Saturday, February 19, 2005
Is it scientifically productive to read McLuhan? An embarrassing problem, because you have to take care not to liquidate in the name of academic common sense someone who writes the Canticle of Sister Electricity. How much fertility is concealed behind this perpetual intellectual erection?
The popular success of his thought is due to this very technique of nondefinition of terms and to that cogito-interruptus logic that has given such cheap celebrity also to the Apocalyptics...In this sence McLuhan is right: Gutenbergian man is dead, and the reader seeks in the book a message at low definition, in which to find hallucinatory immersion. At this point isn't it better to watch television?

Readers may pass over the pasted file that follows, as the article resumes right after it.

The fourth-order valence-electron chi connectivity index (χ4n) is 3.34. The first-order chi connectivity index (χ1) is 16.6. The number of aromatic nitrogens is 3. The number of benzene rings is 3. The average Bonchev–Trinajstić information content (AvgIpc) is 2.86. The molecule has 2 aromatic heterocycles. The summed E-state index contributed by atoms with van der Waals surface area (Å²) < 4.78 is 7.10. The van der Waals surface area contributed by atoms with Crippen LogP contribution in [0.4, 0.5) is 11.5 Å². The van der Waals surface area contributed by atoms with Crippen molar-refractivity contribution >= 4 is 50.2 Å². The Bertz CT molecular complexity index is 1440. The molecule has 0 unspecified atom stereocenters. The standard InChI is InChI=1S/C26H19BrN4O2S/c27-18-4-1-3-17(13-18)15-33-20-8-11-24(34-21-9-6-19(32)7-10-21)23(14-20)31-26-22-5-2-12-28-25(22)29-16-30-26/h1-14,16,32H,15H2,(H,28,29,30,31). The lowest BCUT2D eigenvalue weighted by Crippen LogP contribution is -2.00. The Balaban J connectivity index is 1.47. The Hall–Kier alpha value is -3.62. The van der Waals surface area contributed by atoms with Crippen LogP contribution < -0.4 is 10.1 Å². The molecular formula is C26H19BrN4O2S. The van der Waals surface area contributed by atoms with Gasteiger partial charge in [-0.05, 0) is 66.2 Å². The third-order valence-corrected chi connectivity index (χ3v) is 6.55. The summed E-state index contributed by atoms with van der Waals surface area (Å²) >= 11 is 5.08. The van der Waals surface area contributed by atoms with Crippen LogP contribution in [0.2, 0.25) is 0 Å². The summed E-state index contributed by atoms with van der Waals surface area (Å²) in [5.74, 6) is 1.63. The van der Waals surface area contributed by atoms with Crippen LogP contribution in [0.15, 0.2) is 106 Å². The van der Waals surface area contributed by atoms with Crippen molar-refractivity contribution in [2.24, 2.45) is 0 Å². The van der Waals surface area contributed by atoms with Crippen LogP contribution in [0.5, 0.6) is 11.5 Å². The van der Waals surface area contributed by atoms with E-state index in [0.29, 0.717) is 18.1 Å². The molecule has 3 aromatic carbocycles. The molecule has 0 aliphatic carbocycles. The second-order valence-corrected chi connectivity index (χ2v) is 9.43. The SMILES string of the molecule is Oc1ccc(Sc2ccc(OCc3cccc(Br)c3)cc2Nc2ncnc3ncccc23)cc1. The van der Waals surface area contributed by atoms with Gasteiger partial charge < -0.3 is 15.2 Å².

That television is better than Sedlmayr is beyond any doubt. With McLuhan, things are different. Even when they are merchandised in a jumble, good and bad together, ideas summon other ideas, if only to be refuted. Read McLuhan; but then try to tell your friends what he says. Then you will be forced to choose a sequence, and you will emerge from the hallucination.
From Umberto Eco's 1967 essay "Cogito Interruptus"